Sugar in the form of glucose supplies vitally important energy to the body. But it also contains many calories and can for instance increase the risk of caries or overweight. Whether sugar is healthy or unhealthy depends on many factors, including the type and quantity.
At a glance
- Sugar in the form of glucose (grape sugar) supplies energy to the body.
- However, much more sugar is consumed per capita in Germany than recommended by nutrition experts.
- Sugar which the body does not need is initially stored in another form in the liver and muscles, and later also in the fatty tissue.
- Excessive consumption of sugar over a long period of time increases the risk of, for example, being overweight, cardiovascular diseases or caries.
- Whether sugar substitutes such as low-calorie artificial sweeteners can be a good alternative to sucrose (saccharose) is a matter of controversy.
- Regardless of that, a cautious attitude towards sugar and foods containing sugar is reasonable and important for health.
Note: The information in this article cannot and should not replace a medical consultation and must not be used for self-diagnosis or treatment.
What is sugar?
When people talk about sugar, they usually mean sucrose (saccharose). This is most commonly used to sweeten drinks or for cooking and baking, and is moreover contained in many processed products. Sucrose is obtained from sugar beets or sugar cane.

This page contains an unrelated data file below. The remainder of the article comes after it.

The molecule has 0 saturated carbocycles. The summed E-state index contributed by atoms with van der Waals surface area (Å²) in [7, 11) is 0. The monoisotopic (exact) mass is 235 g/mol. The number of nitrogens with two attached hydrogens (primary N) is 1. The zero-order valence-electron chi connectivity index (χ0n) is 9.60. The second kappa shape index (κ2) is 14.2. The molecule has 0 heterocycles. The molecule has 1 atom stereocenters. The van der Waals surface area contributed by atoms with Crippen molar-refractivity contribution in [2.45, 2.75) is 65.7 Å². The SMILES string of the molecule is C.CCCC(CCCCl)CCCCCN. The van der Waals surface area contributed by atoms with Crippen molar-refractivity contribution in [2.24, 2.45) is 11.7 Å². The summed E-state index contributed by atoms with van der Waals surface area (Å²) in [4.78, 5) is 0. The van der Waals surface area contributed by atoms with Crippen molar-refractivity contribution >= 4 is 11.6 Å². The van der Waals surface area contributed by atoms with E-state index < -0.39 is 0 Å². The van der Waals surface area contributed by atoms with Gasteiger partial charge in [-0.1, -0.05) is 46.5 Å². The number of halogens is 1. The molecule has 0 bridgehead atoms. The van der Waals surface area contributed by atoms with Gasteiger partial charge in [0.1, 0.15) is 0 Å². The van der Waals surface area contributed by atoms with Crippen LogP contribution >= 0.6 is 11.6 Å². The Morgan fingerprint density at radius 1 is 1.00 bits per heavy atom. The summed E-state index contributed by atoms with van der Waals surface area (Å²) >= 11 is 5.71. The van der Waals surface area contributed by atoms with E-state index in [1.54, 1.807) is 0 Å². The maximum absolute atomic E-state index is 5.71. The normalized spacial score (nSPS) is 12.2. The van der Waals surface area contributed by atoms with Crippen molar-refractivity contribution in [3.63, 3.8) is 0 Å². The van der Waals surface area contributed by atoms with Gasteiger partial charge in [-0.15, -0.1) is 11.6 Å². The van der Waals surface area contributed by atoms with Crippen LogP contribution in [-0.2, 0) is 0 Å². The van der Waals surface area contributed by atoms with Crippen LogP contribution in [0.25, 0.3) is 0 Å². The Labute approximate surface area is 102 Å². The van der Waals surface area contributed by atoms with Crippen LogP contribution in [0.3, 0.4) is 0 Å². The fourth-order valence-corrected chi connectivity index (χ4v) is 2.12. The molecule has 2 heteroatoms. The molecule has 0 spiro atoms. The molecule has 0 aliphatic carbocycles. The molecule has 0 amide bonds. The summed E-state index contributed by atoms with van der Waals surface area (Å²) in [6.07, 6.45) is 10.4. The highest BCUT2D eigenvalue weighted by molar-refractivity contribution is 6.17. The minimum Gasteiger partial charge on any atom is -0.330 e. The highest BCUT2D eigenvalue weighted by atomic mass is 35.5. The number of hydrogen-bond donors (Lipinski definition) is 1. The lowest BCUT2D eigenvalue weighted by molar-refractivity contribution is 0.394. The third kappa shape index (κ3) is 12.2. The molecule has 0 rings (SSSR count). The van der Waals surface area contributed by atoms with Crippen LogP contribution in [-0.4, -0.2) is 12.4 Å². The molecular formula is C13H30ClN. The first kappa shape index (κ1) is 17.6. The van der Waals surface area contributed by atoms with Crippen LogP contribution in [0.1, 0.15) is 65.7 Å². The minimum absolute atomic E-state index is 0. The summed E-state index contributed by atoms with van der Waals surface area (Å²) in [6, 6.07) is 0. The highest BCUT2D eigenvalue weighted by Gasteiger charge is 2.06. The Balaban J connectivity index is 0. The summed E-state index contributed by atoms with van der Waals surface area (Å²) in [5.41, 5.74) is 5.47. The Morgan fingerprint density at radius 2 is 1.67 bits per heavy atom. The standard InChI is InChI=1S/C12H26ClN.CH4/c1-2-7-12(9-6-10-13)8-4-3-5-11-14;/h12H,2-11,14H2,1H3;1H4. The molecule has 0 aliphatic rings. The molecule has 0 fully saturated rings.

But sugar comes in various forms in our food. These forms all belong to carbohydrates. Grape sugar (dextrose or glucose) and fruit sugar (fructose) are the carbohydrates with the simplest structure – and they are known as single sugars (monosaccharides). This type of sugar can be utilized especially quickly by the body. Sweet fruits like grapes contain a lot of it. Double sugars (disaccharides) are always composed of two molecules. For example, the aforementioned sucrose consists of one glucose molecule and one fructose molecule.
Furthermore, there are multiple sugars and polysaccharides. These have a much less sweet taste than fructose or sucrose. Polysaccharides exist for instance as starch in cereals and potatoes.
What are the good characteristics of sugar?
When the brain or muscles need energy quickly, monosaccharides like glucose supply this especially rapidly. The red blood cells and renal medulla also depend on glucose as an energy source.
Glucose supplies the brain in particular with abundant energy
Along with oxygen, glucose is an essential building block for making basic functions of the body like breathing, heartbeat and conscious thought possible and sustaining these. The body’s biggest “energy hog” is the brain.